Participants in an unscientific straw poll conducted by the Washington Blade at the Capital Pride street festival June 13 said they would vote for D.C. Mayor Adrian Fenty over his chief rival, City Council Chairman Vincent Gray, 40.7 percent to 33.8 percent.
The poll shows Fenty with a 6.9 percent lead among the 145 mostly LGBT festival attendees that participated in the poll.
But nearly 25 percent of the straw poll participants indicated they had yet to decide who would get their vote for mayor in the Sept. 14 Democratic primary. Because the overwhelming majority of D.C. voters are registered Democrats, the primary almost always predicts the winner in the November general election.
Mayoral contender Leo Alexander, a former TV news anchor who supports bringing the city’s same-sex marriage law before voters in a ballot initiative, received support from less than 1 percent of the straw poll respondents. Eight other, lesser-known mayoral candidates received no votes in the straw poll.
In the hotly contested race for City Council chairman, respondents in the Blade straw poll indicated they would vote for at-large City Council member Kwame Brown over his main rival, former Ward 5 Council member Vincent Orange, 37.2 percent to 8.3 percent. Slightly more than 43 percent said they were undecided in that contest.
Two lesser-known candidates in the race, Dorothy Douglas and Calvin Gurley, received 1.3 percent and 0.7 percent respectively.
Orange came out against legislation to legalize same-sex marriage in the District when he ran for mayor in 2006, and denounced his mayoral rivals, including Fenty, who supported gay marriage. He said this year that he’s changed his mind on the matter and now supports the same-sex marriage bill that the Council passed and Fenty signed.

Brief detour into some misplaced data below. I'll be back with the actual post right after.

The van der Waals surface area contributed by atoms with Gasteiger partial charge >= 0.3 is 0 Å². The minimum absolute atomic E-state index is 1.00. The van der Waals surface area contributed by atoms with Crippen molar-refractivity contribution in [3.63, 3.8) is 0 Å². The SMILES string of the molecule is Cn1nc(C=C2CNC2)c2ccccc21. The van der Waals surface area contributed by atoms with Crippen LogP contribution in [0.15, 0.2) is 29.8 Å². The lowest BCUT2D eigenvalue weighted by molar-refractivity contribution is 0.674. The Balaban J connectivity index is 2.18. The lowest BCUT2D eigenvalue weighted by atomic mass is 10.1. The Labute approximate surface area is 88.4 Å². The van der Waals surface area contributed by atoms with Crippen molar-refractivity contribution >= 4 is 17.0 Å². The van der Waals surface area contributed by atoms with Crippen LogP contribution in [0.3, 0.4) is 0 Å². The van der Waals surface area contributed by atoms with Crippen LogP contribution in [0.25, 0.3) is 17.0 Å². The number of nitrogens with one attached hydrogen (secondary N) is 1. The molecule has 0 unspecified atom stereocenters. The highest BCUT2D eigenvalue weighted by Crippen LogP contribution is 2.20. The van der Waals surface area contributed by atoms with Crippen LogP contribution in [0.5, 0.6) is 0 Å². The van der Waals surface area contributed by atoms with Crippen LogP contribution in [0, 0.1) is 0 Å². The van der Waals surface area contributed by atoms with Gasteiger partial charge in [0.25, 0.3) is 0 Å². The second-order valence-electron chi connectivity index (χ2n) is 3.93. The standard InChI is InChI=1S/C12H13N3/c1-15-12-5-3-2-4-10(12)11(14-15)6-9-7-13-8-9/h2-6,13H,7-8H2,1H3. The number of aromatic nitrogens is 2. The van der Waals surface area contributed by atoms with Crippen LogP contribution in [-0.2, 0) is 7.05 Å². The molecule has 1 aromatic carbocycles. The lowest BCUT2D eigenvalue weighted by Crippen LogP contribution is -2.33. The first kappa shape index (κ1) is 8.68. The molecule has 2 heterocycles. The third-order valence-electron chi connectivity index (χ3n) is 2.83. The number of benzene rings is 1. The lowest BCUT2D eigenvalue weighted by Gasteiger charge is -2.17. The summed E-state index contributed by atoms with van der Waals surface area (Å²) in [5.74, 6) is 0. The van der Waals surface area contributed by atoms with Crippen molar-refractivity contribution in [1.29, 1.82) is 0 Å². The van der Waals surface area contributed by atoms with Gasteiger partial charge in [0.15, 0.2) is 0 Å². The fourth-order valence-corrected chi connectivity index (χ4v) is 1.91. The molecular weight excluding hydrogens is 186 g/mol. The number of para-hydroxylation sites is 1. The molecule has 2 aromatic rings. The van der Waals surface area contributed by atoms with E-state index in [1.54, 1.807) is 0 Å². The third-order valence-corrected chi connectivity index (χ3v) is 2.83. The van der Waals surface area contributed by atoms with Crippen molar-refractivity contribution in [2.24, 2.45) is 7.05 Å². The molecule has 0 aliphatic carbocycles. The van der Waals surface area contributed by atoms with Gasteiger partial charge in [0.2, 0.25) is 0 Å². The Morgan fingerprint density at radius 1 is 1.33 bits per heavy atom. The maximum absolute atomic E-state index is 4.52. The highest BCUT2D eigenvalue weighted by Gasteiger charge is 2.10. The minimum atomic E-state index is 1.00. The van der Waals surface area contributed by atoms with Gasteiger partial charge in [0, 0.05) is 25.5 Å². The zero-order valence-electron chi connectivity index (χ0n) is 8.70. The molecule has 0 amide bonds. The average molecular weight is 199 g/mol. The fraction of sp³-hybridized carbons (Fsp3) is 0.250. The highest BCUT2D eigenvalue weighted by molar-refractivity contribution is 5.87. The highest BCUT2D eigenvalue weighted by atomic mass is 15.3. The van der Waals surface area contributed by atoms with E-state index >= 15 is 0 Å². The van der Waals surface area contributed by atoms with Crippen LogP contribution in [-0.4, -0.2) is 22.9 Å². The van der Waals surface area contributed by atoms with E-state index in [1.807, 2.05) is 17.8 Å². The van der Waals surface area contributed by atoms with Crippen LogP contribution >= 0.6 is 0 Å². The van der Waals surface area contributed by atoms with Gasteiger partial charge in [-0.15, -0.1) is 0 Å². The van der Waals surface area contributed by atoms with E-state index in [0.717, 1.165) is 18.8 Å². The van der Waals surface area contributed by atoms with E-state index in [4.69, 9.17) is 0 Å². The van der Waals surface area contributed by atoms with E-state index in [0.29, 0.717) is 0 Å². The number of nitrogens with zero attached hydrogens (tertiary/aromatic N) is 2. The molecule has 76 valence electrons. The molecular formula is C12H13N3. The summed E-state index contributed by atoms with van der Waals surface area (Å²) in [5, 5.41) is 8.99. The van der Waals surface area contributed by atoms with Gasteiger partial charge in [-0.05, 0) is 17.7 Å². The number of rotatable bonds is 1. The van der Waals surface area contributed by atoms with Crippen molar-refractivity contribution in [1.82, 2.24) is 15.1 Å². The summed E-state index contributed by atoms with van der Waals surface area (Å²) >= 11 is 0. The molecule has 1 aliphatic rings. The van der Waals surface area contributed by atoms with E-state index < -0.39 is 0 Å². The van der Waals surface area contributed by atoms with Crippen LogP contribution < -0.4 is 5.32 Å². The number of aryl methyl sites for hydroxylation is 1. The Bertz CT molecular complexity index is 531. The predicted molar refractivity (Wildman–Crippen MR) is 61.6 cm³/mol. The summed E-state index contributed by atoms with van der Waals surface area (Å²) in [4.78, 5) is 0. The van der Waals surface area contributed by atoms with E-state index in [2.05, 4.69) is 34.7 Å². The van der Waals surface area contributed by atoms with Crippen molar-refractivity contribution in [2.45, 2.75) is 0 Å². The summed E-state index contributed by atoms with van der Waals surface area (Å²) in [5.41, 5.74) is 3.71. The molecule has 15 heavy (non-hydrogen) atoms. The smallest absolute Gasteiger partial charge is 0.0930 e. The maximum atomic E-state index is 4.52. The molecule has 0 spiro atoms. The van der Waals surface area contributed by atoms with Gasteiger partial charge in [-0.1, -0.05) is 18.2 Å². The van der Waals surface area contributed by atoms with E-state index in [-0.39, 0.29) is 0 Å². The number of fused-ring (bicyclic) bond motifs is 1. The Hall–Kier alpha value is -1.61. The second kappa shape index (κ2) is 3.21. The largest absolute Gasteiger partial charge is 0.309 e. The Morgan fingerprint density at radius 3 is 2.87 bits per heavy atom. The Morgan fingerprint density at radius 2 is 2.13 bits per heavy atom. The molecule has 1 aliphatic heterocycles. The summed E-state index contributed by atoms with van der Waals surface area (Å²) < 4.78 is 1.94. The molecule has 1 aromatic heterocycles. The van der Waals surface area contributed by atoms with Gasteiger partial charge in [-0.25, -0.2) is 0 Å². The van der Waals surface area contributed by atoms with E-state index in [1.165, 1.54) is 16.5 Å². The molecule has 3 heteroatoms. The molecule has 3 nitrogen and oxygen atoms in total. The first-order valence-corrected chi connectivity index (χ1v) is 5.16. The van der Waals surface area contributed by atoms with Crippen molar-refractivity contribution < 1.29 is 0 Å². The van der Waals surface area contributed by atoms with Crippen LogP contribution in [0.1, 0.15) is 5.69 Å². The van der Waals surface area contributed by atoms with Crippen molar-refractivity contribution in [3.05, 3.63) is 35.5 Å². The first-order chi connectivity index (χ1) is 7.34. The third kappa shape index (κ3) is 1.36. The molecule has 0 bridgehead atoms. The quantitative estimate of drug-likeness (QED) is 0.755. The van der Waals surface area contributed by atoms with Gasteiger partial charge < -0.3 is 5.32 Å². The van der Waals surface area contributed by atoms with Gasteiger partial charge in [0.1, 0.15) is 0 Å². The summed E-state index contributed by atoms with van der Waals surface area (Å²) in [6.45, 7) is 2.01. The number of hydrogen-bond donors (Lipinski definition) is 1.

In the race for at-large Council member, incumbent Phil Mendelson outscored gay challenger Clark Ray, 45.1 percent to 13.9 percent, among straw poll respondents. About 35 percent said they were undecided in the race. At-large candidate Donna Jean Alston received 2.8 percent of the straw poll vote, with candidates Kelvin Robinson and Will Ross receiving no votes.
The 145 respondents in the Blade’s D.C. election straw poll comprised a far smaller number than those who participated in a separate Blade presidential approval rating poll also conducted at the Capital Pride street festival.
The 145 respondents are too few to make the straw poll a statistically valid sample of the LGBT D.C. residents who attended the Capital Pride festival. But Blade editor Kevin Naff said the straw poll provides the only available glimpse so far into where LGBT voters stand in the race for mayor and City Council chair and the contest for an at-large Council seat in which an openly gay candidate is considered to have a shot at winning.
No city polls conducted to date, including those by the Washington Post, have included information about the LGBT vote, which is considered influential in D.C. elections.
A total of 560 people completed the Obama approval poll, which asked respondents to disclose whether they approve or disapprove of President Barack Obama’s handling of LGBT issues as well as all matters. The Blade is planning to release the results of that poll later this month.
The greater participation in the presidential approval poll suggests that a significantly larger percentage of people attending the Capital Pride street festival were from jurisdictions outside D.C., such as the Virginia and Maryland suburbs and other mid-Atlantic states.
Blade staff members invited Capital Pride attendees to participate in the poll as the attendees walked past the Blade booth at the festival. All attendees could complete the presidential approval poll, but only attendees additionally identifying themselves as D.C. residents were allowed to participate in the D.C. election poll.
Among the 145 respondents in the Blade D.C. election straw poll, about 73 percent identified as being gay male, 13 percent were lesbian, about 5 percent were bisexual, 0.7 percent were transgender, 1.4 percent identified as queer, about 8 percent were straight, and 0.7 percent identified as other.
By race and ethnicity, about 77 percent of respondents identified as white, 17 percent were black, about 7 percent were Latino, 1.4 percent were Asian-Pacific Islander, and 2.7 percent identified as other.
In a breakdown by age, about 21 percent of respondents identified as being between 17 and 29; about 52 percent were between 30 and 49; about 24 percent were between 50 and 64; and 0.38 percent were 65 or older.
Just 119 of the 145 respondents answered a question asking them to identify the ward in which they live. By ward, the breakdown was 20 from Ward 1; 36 from Ward 2; 12 from Ward 3; 10 from Ward 4; 14 from Ward 5; 23 from Ward 6; three from Ward 7; and one from Ward 8.